Apathy of the young hits green policies

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The Independent Online

The green crusade has fallen victim to public apathy.

The green crusade has fallen victim to public apathy. Fewer people are willing to make sacrifices to protect the environment than a decade ago, according to a report in British Social Attitudes.

Despite high-profile issues such as genetically-modified food, BSE in cattle, and the transport crisis brought on by problems on the railways, people are less likely than before to take a stand.

Apathy towards environmental protests has increased most among the young. In 1993, half of 18 to 24-year-olds had signed a petition, but that figure has now fallen to 31 per cent. People in the 40 to 50 age group were more likely to lend their signature to a cause than the youth.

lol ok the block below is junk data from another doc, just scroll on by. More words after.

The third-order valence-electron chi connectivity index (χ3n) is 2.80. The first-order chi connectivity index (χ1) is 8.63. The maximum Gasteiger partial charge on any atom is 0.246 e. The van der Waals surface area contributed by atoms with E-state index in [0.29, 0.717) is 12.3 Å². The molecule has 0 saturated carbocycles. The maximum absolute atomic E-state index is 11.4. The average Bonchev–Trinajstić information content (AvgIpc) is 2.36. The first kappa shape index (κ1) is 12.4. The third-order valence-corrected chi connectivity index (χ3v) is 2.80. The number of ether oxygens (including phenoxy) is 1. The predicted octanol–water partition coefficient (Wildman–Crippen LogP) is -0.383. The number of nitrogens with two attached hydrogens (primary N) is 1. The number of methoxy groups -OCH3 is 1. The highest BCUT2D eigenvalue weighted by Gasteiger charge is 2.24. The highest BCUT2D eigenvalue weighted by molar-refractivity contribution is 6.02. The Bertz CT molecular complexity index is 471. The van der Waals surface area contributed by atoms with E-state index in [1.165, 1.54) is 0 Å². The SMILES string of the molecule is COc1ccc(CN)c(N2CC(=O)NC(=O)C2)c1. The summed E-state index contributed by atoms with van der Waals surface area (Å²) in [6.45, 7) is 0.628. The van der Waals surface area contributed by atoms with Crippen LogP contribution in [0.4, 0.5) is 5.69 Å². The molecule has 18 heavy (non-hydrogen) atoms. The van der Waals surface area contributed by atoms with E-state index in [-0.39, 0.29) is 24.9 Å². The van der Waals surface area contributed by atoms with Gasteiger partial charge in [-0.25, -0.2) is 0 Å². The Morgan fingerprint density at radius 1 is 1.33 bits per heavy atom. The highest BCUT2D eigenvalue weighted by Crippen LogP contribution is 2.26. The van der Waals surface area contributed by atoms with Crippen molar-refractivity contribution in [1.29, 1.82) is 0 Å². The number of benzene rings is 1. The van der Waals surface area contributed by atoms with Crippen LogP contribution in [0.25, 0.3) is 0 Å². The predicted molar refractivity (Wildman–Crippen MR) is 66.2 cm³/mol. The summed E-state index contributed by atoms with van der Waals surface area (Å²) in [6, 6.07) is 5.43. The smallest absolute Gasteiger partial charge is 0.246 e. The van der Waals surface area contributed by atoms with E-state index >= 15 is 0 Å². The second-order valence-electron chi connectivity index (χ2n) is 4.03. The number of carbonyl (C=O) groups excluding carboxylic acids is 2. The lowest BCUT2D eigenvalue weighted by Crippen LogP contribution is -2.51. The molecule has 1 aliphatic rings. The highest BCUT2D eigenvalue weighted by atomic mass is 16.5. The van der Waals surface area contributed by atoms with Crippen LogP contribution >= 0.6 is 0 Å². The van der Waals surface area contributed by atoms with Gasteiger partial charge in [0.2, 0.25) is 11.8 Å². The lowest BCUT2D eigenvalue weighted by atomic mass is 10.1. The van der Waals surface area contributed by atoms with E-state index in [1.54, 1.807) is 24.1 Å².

The young are also least likely to recycle their rubbish regularly. Only one-third of 18 to 24-year-olds do so, a much lower proportion than the 40 to 70 age groups who have made recycling schemes a success.

The number of people willing to pay higher prices to protect the environment has also fallen from 46 per cent in 1993 to 43 per cent today, while those willing to pay much higher taxes dipped from 37 per cent to 31.

Just 14 per cent of people today are willing to cut back on car usage, although this is more than the "lowly" nine per cent in 1993. The authors accept that the "well-publicised problems of the UK's often shambolic and expensive public transport system" could have had an impact.

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